Cleveland's Rocket from the Tombs (RFTT) never released a record during the period they were originally active for roughly one year from around June 1974. In that short space of time, they, however, managed to have an incalculable impact on the birth of punk in America. In fact, their short life meant that the band and its history ended up surrounded in mythology, the subject of rumours of thrilling, explosive live shows, fundamental ruptures within its ranks that caused half a dozen line-up changes as well as spiralling drug problems with some of its members. The group was effectively lead by singer David Thomas (aka Crocus Behemoth) and, later, guitarist Peter Laughner. After an early version of the band that played parodies of 50's and 60's rock and roll , Rocket from the Tombs made a fundamental change in direction when Laughner joined the group. The group took on a much darker, misanthropic, bleak view. Songs like the sarcastic 'Ain't it Fun', 'Life Stinks' and the psychodrama of '30 Seconds Over Tokyo' as well as 'Final Solution' captured the band's grim, unsettling stance and propelled them to notoriety as part of Cleveland's underground scene along with bands like the Electric Eels and the Mirrors. In fact the group only ever managed to do a handful of recordings. Along with various original songs the band attempted covers by some of their musical influences: the Rolling Stones, the Stooges and the Velvet Underground. Having never actually released anything, this just added to the mythology that was slowly building up around the band, especially after it had fractured apart into two separate bands - Pere Ubu and the Dead Boys. Then, later, came the death of Laughner which only compounded the rumours and tales. The only way to hear the band was via poorly recorded bootlegs, most notably 'Life Stinks' in 1990, to which word of mouth notoriety only fuelled the ever growing legendary stature of the band. Then finally in 2002 the band rounded up a collection of songs from the original sources and put out 'The Day the Earth Met the Rocket from the Tombs' which included rehearsal tapes and miscellaneous recordings. Encouraged by the critical success of that, the band augmented by Television's Richard Lloyd, then went into a studio to finally record the band's songs. The result of this, 'Rocket Redux', was released earlier this year. The original version of RFTT which, according to Thomas was formed in late 1973 when he was writing for "a weekly Time Out thing" magazine usually under the name Crocus Behemoth, which he used for his humorous pieces (the name coming from randomly selecting names from a dictionary with the help of his then girlfriend who was loosely associated with the Weather Underground). The magazine did lots of promotional things to get the name known and one idea was to form a band, and RFTT grew out of that. This initial band effectively played spoof-rock as it satirised the rock and roll of the 50s and 60s with songs like 'Hey Punk' lambasting Jimi Hendrix's 'Hey Joe'. This early line-up has often been said to have been heavily influenced by Frank Zappa, of whom Thomas was meant to have been a huge fan. While Thomas admits to have been a fan of Zappa whilst at high school he says Zappa's influence on the band wasn't that strong. "The first gig RFTT ever did was to play the entire 'Kick out the Jams' album by the MC5. It wasn't early Zappa. In the very first band there was a lot of satirical songs, at least in our juvenile imagination. I suppose that came from Zappa." The importance of RFTT though really begins with the introduction of Laughner, who had previously been in the band Cinderella's Revenge. "I was a big fish in a small pond due to my writing under the name Crocus Bethmoth,. We would run across each other. He was one of the more interesting people in town in the music business. Peter was playing kinda folk-bluesy shows at this place [a folk club called the Grapes of Wrath'] across from the Viking Saloon, which was where I hung out a lot and he knew I had this band and he asked me if I could be in it. I was delighted because I knew Peter was a good guitar player and song writer. Nobody else in the band was really that good." The recruitment of Laughner also roughly coincided with the demise of Thomas' interest in music journalism. "The classic story is I was interviewing Black Oak Arkansaw, I was interviewing the lead singer Jim Dandy at Swingo's this rock and roll hotel in Cleveland, one of the truly infamous hotels in America for that sort of stuff. I was sitting there just asking questions and this sort of epiphanous moment just came over me where I thought I really don't care what the answer is. And, in fact, I knew what the answer is going to be and I really didn't care any more. I basically, dropped out of the whole situation. I knew I could do music better than they could so I became a musician." The band underwent a radical transformation with the rest of the band effectively being jettisoned in favour of guitarist Gene O'Connor (aka Cheetah Chrome), bassist Craig Bell and drummer Johnny Madansky. In December 1974 this version of the band made its live debut at the Viking Saloon along with two other bands that, together, would make up the underground scene in Cleveland - the Electric Eels and the Mirrors. "We didn't call it a scene particularly. But we all knew each other. It was a small group of people. I don't think it as ever more than 100 total of musicians, fans, wives, good buddies... It was a very small scene. There wasn't really any location to it other than people's houses. Every so often someone would convince some crummy bar to let one of the bands play there. Then we'd all play there before the owner wised-up. Or went out of business or got busted. It was desperate in that it is was all very low key and running on shoe-strings. That was in contrast to the over-ground or mainstream rock which was flourishing. Cover bands were everywhere. A good cover band could get a 1,000 people to see them play." The band was now playing high-energy rock, showing the influence of Detroit bands like the MC5 and the Stooges with songs like 'Down in Flames', '"Transfusion' and 'Redline'. At the time Laughner expressed his desire of wanting to do something more with music than simply play rock 'n' roll: "Now all it does is sort of lull you into a state of complacency, the major concern being strictly to have a good time. Entertainment is fine, but there has to be something beyond that. It may sound pretentious to talk about making art statements, but it is possible to make an art statement with music." Nowadays with easy accessibility of recording studios and thousand of tiny independent record labels it is relatively easy to make a record but back in the mid-1970s that infrastructure didn't exist, effectively blocking out bands like RFTT. "It was an idea that was just beginning to percolate. It wasn't like why didn't you do it, looking back now when everyone does it and it's really simple. At that time it wasn't simple. There weren't thousands of these little home studios. There were only three real studios in the city at the time. And those were very high-powered places at the time. Cleveland Recording, which is where we ended up recording, was putting out all that Grand Funk and James Gang stuff." Another falsehood that Thomas slays is a report that the band towards the end of its life was about to record and release a single with a cover of 'Wild in the Streets' as its lead song and 'Final Solution'as its B side. "One of the tensions in the band was that Peter always wanted to do cover versions. And I was dead set against it and at one point at the very end he became obsessed by Garland Jeffreys who put out this song called 'Wild in the Streets' and he was playing around with this idea and I was so fed up that I wouldn't even talk about it . It was never serious. It was never going to happen. Or it was going to happen over my dead body. It wasn't a serious issue." Historical accounts of the band invariably point to the disparate musical influences of the band members who were fighting over the direction of the band. Much is made of the supposed conflict over Frank Zappa, Thomas supposedly being an advocate while Laughner was unimpressed with the former leader of the Mothers of Invention. Thomas though rejects this out of hand: "I wasn't in to Zappa. I don't know where this Frank Zappa comes from. No one in the band was into Zappa. I don' know what that's all about at all." But the tensions were there though. Thomas though says that those weren't to do with differences over music: " The division in the band was really between some people that you'd call grown-ups and some people in the band who you'd call juvenile wasters. That was really the tension in the band. The musical differences weren't the problem. The problem was the personalities. Peter and I were fed up with Gene and the drummer coming on stage completely smashed out of their minds. We were fed up." That tension though might have been the spark to create some of punk's most memorable songs. "The songs were a product of a set of people who had very broad, uncompromising tastes, so you would get some Alice Cooper riff in the middle of some Kinks thing which was in the middle of some MC5 thing which was in the middle of some Velvets thing and so you got a lot of influences that you don't normally get to keep together in one group of people because they don't belong together. That's, I think, one of the secrets of the band and why the songs were so anthemic. They stand the test of time. Some of them are juvenile but even in their juvenileness they are enduring. They are in some way charming." There was the chilling 'Transfusion', which Laughner wrote with his wife Charlotte Pressler and Gene O'Connor, and contained the refrain: "You didn't bleed" and the Thomas and Laughner penned 'So Cold' that Thomas described at the time as "A hymn to numbness... a cross between Night of the Living Dead and the Utopia Lounge." Then there was the notorious 'Final Solution', which according to Thomas is a "pastiche of Blue Cheer's version of Summertime Blues. This whole thing about this kid taking his problems to the United Nations." The song with its reference to the Nazis' extermination of the Jews during the Second World War would supposedly come under justifiable criticism but according to Thomas the band was never actually accused of dabbling with fascist imagery. "No one ever accused us of that. We were the only ones who ever brought it up. All we ever said was: Final Solution I don't know how we feel about that. The title came from the Sherlock Holmes story 'The Final Problem'. It's not my fault. I wasn't about to turn down a good idea. No one every accused us. We were the ones that brought it up, stupidly." The song, despite the title, concerns itself with parodied dumb teenage angst and has the lines: "Ma threw me out 'till I get some pants that fit, Just won't approve of my strange kind of wit." Along with many other songs by RFTT, it fitted into that mould of songs expressing teenage alienation and existentialist despair. Along with the internal divisions, Thomas towards the end of the band was having a crisis of confidence over his unusual style of singing, which was not to everyone's liking. To some, while he was certainly a characteristic front man with his large frame making for an imposing presence at a gig, his singing was far from harmonious and was more atonal howling rather than mellifluous. Laughner wrote to a friend in May 1974, saying: "Crocus is blowing alto sax, sounding freakishly like Steve MacKay on [the Stooges'] Funhouse or Albert Ayler without the vibrato." Historical accounts, then have a singer from the Detroit/glam band Mother Goose join. Steve Machine who also went under the name Stiv Bators was supposedly brought in as Thomas was effectively sidelined by O'Connor and Bell. Thomas though rejects this version of events. "This is another myth that Stiv Bators was part of the band at some point. Towards the end, when the band was really doomed, this was around June I was going through somes ort of crisis of confidence as a singer and because we'd never had monitors I'd never really sung before that band so I was thinking I just can't do this. So Gene wanted to audition Stiv for the band, so they auditioned him and they turned him down. I'd said I didn't want to have anything to do with this. So Stiv was never in the band,. He was just hanging around." "Our last gig was in August and no one wanted to do it. I think the only reason it happened was because Gene wanted to get Stiv up on stage for something. For the encore, Gene asked up Stiv on stage and Peter and I walked off and Craig tried to play along for a bit but it was such a shambolic mess that he just laid his bass down against his amp and walked off. So it wasn't actually an auspicious start for the Dead Boys nor a noble end for RFTT. It was a shambles." By this stage the band had fractured into mutually exclusive factions. Each member was singing their own songs, effectively backed by the other members, somewhat reminiscent of the last days of The Beatles. Thomas would do '30 Seconds Over Tokyo', Laughner would get to do his beloved covers as well as songs like 'Amphetamine' and Bell would perform '"Muckraker'. RFTT was effectively over, ripped apart over musical differences and escalating problems with drug abuse. The group split in two with O'Connor and Madansky going off to form Frankenstein (an early version of the Dead Boys) with Bators which was a straight rock and roll band and Thomas and Laughner becoming the more arty Pere Ubu, the name coming from Alfred Jarry's play 'Ubu Rex' which contained the bestial character Pa Ubu. "The words themselves were meaningless, although they did seem to mean something,. They weren't just nonsense words, which is a bad idea, like sha-na-na. And the connection with Jarry was that I liked his production methods, which called for engaging the imagination of the audience and the process where you put placards that would announce the Polish army crossing a river and one person would walk across the stage. That connected to me with my love of radio, not music on the radio but just people talking or radio drama. Things where sound itself is part of the narrative voice. I wasn't into the juvenile stuff, that was kind of passé by then." Thomas though rejects the arty-label that is often associated with Pere Ubu "We were just a rock band. This is how rock bands had evolved to that point. I know that punk has tried to revise this whole history. The purpose of punk was to hijack the destiny of rock music. The purpose of punk was to keep rock music from becoming smarter and to keep rock music from becoming more literate and to keep it from everything it is destined to be. The evolutionary path from 1956 to 1975 or 1976 to make it even. It's moving in a straight line. Elvis' great contribution was that he brought the narrative tool of abstraction and abstract thought to rural blues and hillbilly music, which at that time were dying forms. So the very beginning of rock music is the introduction of sophisticated abstraction and the use of sound as a narrative tool into a folk music. If you follow the line of evolution it grows ever more sophisticated and sound as a narrative technique grows and is subsumed into the mix very progressively until there is an explosion at the very end of the 60's, early 70's of analogue synthesisers that were creating just pure sounds. The influence of bands like Silver Apples, Can and Eno, the Kevin Ayres stuff, Cale. By the mid-70's rock music was really on the verge of dramatic leaps in terms of literateness. You had a bunch of bands appearing at that time like Pere Ubu and Talking Heads and the Residents and Television and a number of other groups, and all of the Cleveland groups were poised on the borders of a brave new world and that's why punk was invented - to stop all of that." For Thomas, he doesn't see any division between art and rock, later taking on term "avant-garage" (which was taken from a 1979 exhibition at Cleveland University) to describe the Pere Ubu. "People try to bring this division between art and rock and we didn't perceive of any division. Avant-garage we used because it was a good term that didn't mean anything. People asked us to describe what you do and we would say we're a rock band but they wouldn't be satisfied with that and so once we'd stolen this term we'd say we were avant-garage band and that seemed to satisfy them. We had no other investment in the term other than the fact that it would just shut people up." Laughner though was having his own problems and was falling apart. "Peter was a pain in the butt at the end. He was in Pere Ubu from September 1974 to June 1975 and he became increasingly unbearable and unworkable. He'd be too drunk and waving guns around and it was all too much. He clearly was out of control and Tim Wright (guitar and bass] and I had determined that this couldn't go on and something had to be done. It was one of those conversations where Peter was saying I gotta move on and me and Tim were going OK. So he left. We came to it with a notion that we were going to fire him and before we fired him, Peter said he quit. It was obvious to Peter that there were problems but I'm sure he had a different view of what those problems were." While Laughner would go on to form the band Friction (named after the song by Television) he would be dead at the age of 24. The history of Pere Ubu has been covered many times before with the band going on to large amount of critical success with albums like 'The Modern Dance' and 'Dub Housing' and Thomas going on to be involved with a number of artistic projects -most notably his collaboration with Two Pale Boys and Ubu Doll. But along with Pere Ubu, Thomas will largely remembered for RFTT, especially now with the recordings at last finally being released. The original intention though was to release them in around 1990 but this was hampered by Thomas not having the original tapes as well as some mysterious personal reasons. "We determined to put something out in 1990 or 1991 and started on the process. The reason it took 12 years was that I was only going to put it out if I had the original source tapes and so it took a long time to get those. That inspired lots of digging around and other stuff involving personalities that I'd rather not comment on." Then inspired by the success of 'The Day the Earth Met the Rocket from the Tombs'' the group decided to do a reformation of sorts and play some gigs in America. "We did the tour in June last year and every night people were asking if we had anything by this band doing the songs. So after that tour we decided to do a bigger tour in November/December this last year. We're really into merchandising, it's a profitable activity for us. We decided to do a really quick recording before that second tour at Richard's studio and then print it up in a small run that we would only sell on the road and through mail order. So we did that, and somewhere along the line this impetus to actually release it came along and it came about like that. If we were going to print it up anyway we might as well go the whole hog and release it properly. It's the usual botched sort of way we do things. We were doing the tour 3 months before the record came out, which wasn't even meant to come out." Now there is the possibility of the band touring in Europe this coming September. "There may be something in September. Touring with RFTT is the most unpleasant experience of my life. I really can't think of anything that I've had a worse time doing. So, we're all really unsure what we're going to do. The band on stage is really overwhelmingly good. People are stunned at times and critics go nuts. We're drawn to it because it's good but it really is miserable touring and being together. As with the old RFTT it's just a bunch of people that don't belong together. We have an offer for something in Europe for September. If it happens we'll do some shows and undoubtedly at least one show in England. We're dancing around the subject of writing some new material. We all want to do it because it's really good but we're wary of doing it because being together is so miserable. Because it's so miserable doing it if we're not able to not produce something wonderful, unique and powerful it won't exist. It's impossible for this thing to go through a mediocre period: it's not worth it." Despite the largely influential role Thomas and RFTT has had on many punk and post-punk bands, Thomas is surprisingly hostile to the lasting influence of punk on music today, calling it: "An invention of multinational corporations, chicken-hawking industries. It was a profoundly anti-American movement that sort to crush American cultural forms in a reverse imperialistic grab. If somebody had done this to some little tribe in Nigeria there'd be absolute outrage. It was absolutely an anti-American, anti-culture effort. "The point is this. American rock music is always played with an authenticity that can never be matched by anybody else no matter how talented. This is nearly an exact quote from a famous Russian cultural writer called Artemy Troitsky and I became aware of this through talking with him and visits to Siberia at the end of the 80's. There was no punk in America. Music was very happily moving down the course of greater sophistication - Talking Heads, Pere Ubu, Television. Punk wiped all of that advance. It was the counter revolution. It destroyed music in America for decades and probably still has destroyed it. It certainly has wiped out the manifest destiny of the situation. Punk is the notion that you sell the car by putting the girl on the hood of the car. It's the victory of style over substance. Of appearance over reality. Of this notion that anybody can play music and express themselves; that self-expression is the be all and end all. It's all crap. Art can not be done by everybody. It never has and it never will be. Punk was the victory of the ideology of the Madison Avenue advertising agencies over culture. Punk has won for the time being. We live in a punk world. This is what spin-doctoring is about. All the graphics are punk, all of the approaches are punk, all the points of view are punk. Punk has to be seen in a far wider context than just a bunch of pub rock bands. It had far deeper roots and anti-culture roots than it admits to." "Up until quite recently, about the 90's, it would be that youth culture would recycle completely every couple of years - every 2 or 3 years the fashions would totally change, a set of new bands would come in. Under punk that cycle began to slow down very quickly after 1978. By 1989-90 that cycling had totally stopped. There has been no cycling of youth culture since 1990. This is attributable to the victory of punk. I'm not advocating that the cycling of youth culture every 2 or 3 years was something that was good but I sure as hell know that non-recycling of anything is bad. Fashion nor music has not changed since 1990. Nothing has fundamentally changed. It's still the same crap. And that's deeply disturbing. You could take a still today from 'Top of the Pops', or whatever symbol you want, and take a still from 1990 and you would not be able to tell the difference. I think that is deeply disturbing. All this is attributable to punk." For Thomas, punk has a lot to answer for.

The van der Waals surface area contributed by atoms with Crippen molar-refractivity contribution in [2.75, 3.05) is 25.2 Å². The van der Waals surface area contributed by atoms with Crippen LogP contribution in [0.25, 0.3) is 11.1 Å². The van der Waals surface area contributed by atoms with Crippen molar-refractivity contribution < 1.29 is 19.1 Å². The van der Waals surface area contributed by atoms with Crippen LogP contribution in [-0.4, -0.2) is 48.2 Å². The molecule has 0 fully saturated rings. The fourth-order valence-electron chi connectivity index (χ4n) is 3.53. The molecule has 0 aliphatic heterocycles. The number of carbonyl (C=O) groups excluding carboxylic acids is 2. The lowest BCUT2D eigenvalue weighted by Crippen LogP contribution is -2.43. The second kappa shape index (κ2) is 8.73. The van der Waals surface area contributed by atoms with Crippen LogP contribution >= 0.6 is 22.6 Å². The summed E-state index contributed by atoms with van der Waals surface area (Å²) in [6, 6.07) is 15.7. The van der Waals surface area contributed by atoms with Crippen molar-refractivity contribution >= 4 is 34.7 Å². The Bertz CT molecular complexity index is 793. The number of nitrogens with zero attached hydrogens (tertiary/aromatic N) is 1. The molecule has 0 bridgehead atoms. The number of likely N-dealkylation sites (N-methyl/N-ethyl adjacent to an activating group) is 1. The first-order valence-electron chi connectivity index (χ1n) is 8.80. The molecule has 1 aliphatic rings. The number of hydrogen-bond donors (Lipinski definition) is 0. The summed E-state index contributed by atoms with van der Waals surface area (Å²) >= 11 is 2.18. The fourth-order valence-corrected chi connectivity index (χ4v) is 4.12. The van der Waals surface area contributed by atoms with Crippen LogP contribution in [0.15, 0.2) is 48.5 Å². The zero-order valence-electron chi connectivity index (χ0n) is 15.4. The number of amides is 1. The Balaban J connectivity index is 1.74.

Band Links:-
http://www.ubuprojex.com/
https://en-gb.facebook.com/official.ubu/
https://twitter.com/ubuprojex
https://en.wikipedia.org/wiki/Pere_Ubu


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Pere Ubu - Interview


Pere Ubu - Interview


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Pere Ubu - Interview


Visitor Comments:-
199 Posted By: Paul Ray , Oxfordshire, England on 13 Jul 2009
A very interesting interview. It taught me a tremendous amount about Rocket From the Tombs that I never knew before, while I don't really need to hear David talk about Pere Ubu too much because they've been my all-out favourite band for an amazing THIRTY years now and I've always obsessively collected and filed information on them. I briefly met David Thomas and Allen Ravenstine after a gig in London too, and they were very cool and impressive, though David was the only one who wasn't evasive regarding questions.